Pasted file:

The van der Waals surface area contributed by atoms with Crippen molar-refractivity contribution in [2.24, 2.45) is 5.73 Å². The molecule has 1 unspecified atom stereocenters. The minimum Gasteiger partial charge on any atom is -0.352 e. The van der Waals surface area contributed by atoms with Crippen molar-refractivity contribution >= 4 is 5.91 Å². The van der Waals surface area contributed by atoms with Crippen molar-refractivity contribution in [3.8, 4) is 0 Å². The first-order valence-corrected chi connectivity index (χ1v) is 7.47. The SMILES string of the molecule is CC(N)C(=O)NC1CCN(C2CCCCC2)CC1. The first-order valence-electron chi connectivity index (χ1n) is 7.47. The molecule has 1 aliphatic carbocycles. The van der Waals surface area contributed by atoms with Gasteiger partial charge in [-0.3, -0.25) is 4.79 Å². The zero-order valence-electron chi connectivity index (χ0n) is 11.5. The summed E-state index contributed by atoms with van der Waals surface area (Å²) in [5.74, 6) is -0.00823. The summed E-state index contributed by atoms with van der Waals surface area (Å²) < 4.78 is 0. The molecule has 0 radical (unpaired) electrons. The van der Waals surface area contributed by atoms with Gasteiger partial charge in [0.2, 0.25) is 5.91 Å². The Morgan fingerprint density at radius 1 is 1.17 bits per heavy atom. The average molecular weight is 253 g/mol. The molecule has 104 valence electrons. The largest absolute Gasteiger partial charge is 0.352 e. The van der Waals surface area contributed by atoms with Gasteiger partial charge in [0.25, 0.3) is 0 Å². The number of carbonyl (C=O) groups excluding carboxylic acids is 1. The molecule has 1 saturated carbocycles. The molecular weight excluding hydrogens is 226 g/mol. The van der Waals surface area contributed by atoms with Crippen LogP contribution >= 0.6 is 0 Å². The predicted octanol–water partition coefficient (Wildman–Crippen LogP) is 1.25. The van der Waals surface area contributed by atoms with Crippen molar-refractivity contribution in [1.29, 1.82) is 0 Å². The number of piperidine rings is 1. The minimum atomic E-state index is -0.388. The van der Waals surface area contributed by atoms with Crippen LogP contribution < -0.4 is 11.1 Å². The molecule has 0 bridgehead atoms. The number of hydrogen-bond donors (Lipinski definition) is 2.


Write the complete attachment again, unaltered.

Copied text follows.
The van der Waals surface area contributed by atoms with Crippen molar-refractivity contribution in [2.24, 2.45) is 5.73 Å². The molecule has 1 unspecified atom stereocenters. The minimum Gasteiger partial charge on any atom is -0.352 e. The van der Waals surface area contributed by atoms with Crippen molar-refractivity contribution >= 4 is 5.91 Å². The van der Waals surface area contributed by atoms with Crippen molar-refractivity contribution in [3.8, 4) is 0 Å². The first-order valence-corrected chi connectivity index (χ1v) is 7.47. The SMILES string of the molecule is CC(N)C(=O)NC1CCN(C2CCCCC2)CC1. The first-order valence-electron chi connectivity index (χ1n) is 7.47. The molecule has 1 aliphatic carbocycles. The van der Waals surface area contributed by atoms with Gasteiger partial charge in [-0.3, -0.25) is 4.79 Å². The zero-order valence-electron chi connectivity index (χ0n) is 11.5. The summed E-state index contributed by atoms with van der Waals surface area (Å²) in [5.74, 6) is -0.00823. The summed E-state index contributed by atoms with van der Waals surface area (Å²) < 4.78 is 0. The molecule has 0 radical (unpaired) electrons. The van der Waals surface area contributed by atoms with Gasteiger partial charge in [0.2, 0.25) is 5.91 Å². The Morgan fingerprint density at radius 1 is 1.17 bits per heavy atom. The average molecular weight is 253 g/mol. The molecule has 104 valence electrons. The largest absolute Gasteiger partial charge is 0.352 e. The van der Waals surface area contributed by atoms with Gasteiger partial charge in [0.25, 0.3) is 0 Å². The number of carbonyl (C=O) groups excluding carboxylic acids is 1. The molecule has 1 saturated carbocycles. The molecular weight excluding hydrogens is 226 g/mol. The van der Waals surface area contributed by atoms with Crippen LogP contribution >= 0.6 is 0 Å². The predicted octanol–water partition coefficient (Wildman–Crippen LogP) is 1.25. The van der Waals surface area contributed by atoms with Crippen molar-refractivity contribution in [1.29, 1.82) is 0 Å². The number of piperidine rings is 1. The minimum atomic E-state index is -0.388. The van der Waals surface area contributed by atoms with Crippen LogP contribution < -0.4 is 11.1 Å². The molecule has 0 bridgehead atoms. The number of hydrogen-bond donors (Lipinski definition) is 2.